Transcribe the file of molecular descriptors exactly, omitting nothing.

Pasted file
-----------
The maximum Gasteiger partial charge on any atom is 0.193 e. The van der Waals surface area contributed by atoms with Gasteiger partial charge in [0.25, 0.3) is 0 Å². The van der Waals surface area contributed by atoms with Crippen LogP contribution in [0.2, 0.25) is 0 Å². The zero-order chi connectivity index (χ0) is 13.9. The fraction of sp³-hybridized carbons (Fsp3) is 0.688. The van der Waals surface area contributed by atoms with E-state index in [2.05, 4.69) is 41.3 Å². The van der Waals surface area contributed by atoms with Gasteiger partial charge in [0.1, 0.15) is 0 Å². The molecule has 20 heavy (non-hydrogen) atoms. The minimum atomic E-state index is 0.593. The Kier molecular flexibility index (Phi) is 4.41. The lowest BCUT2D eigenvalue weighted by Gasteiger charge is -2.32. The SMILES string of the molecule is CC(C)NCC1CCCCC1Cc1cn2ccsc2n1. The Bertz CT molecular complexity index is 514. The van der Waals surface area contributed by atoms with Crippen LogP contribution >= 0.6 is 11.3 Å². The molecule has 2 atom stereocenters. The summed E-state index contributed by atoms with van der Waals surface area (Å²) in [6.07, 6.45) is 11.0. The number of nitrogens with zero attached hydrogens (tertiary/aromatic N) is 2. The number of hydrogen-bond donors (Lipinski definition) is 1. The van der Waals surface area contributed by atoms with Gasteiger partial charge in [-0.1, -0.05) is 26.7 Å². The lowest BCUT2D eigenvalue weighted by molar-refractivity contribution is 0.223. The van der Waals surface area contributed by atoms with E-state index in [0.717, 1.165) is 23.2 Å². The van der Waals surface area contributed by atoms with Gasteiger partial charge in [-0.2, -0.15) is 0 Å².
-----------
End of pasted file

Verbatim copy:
The maximum Gasteiger partial charge on any atom is 0.193 e. The van der Waals surface area contributed by atoms with Gasteiger partial charge in [0.25, 0.3) is 0 Å². The van der Waals surface area contributed by atoms with Crippen LogP contribution in [0.2, 0.25) is 0 Å². The zero-order chi connectivity index (χ0) is 13.9. The fraction of sp³-hybridized carbons (Fsp3) is 0.688. The van der Waals surface area contributed by atoms with E-state index in [2.05, 4.69) is 41.3 Å². The van der Waals surface area contributed by atoms with Gasteiger partial charge in [0.1, 0.15) is 0 Å². The molecule has 20 heavy (non-hydrogen) atoms. The minimum atomic E-state index is 0.593. The Kier molecular flexibility index (Phi) is 4.41. The lowest BCUT2D eigenvalue weighted by Gasteiger charge is -2.32. The SMILES string of the molecule is CC(C)NCC1CCCCC1Cc1cn2ccsc2n1. The Bertz CT molecular complexity index is 514. The van der Waals surface area contributed by atoms with Crippen LogP contribution >= 0.6 is 11.3 Å². The molecule has 2 atom stereocenters. The summed E-state index contributed by atoms with van der Waals surface area (Å²) in [6.07, 6.45) is 11.0. The number of nitrogens with zero attached hydrogens (tertiary/aromatic N) is 2. The number of hydrogen-bond donors (Lipinski definition) is 1. The van der Waals surface area contributed by atoms with Gasteiger partial charge in [-0.1, -0.05) is 26.7 Å². The lowest BCUT2D eigenvalue weighted by molar-refractivity contribution is 0.223. The van der Waals surface area contributed by atoms with E-state index in [0.717, 1.165) is 23.2 Å². The van der Waals surface area contributed by atoms with Gasteiger partial charge in [-0.2, -0.15) is 0 Å².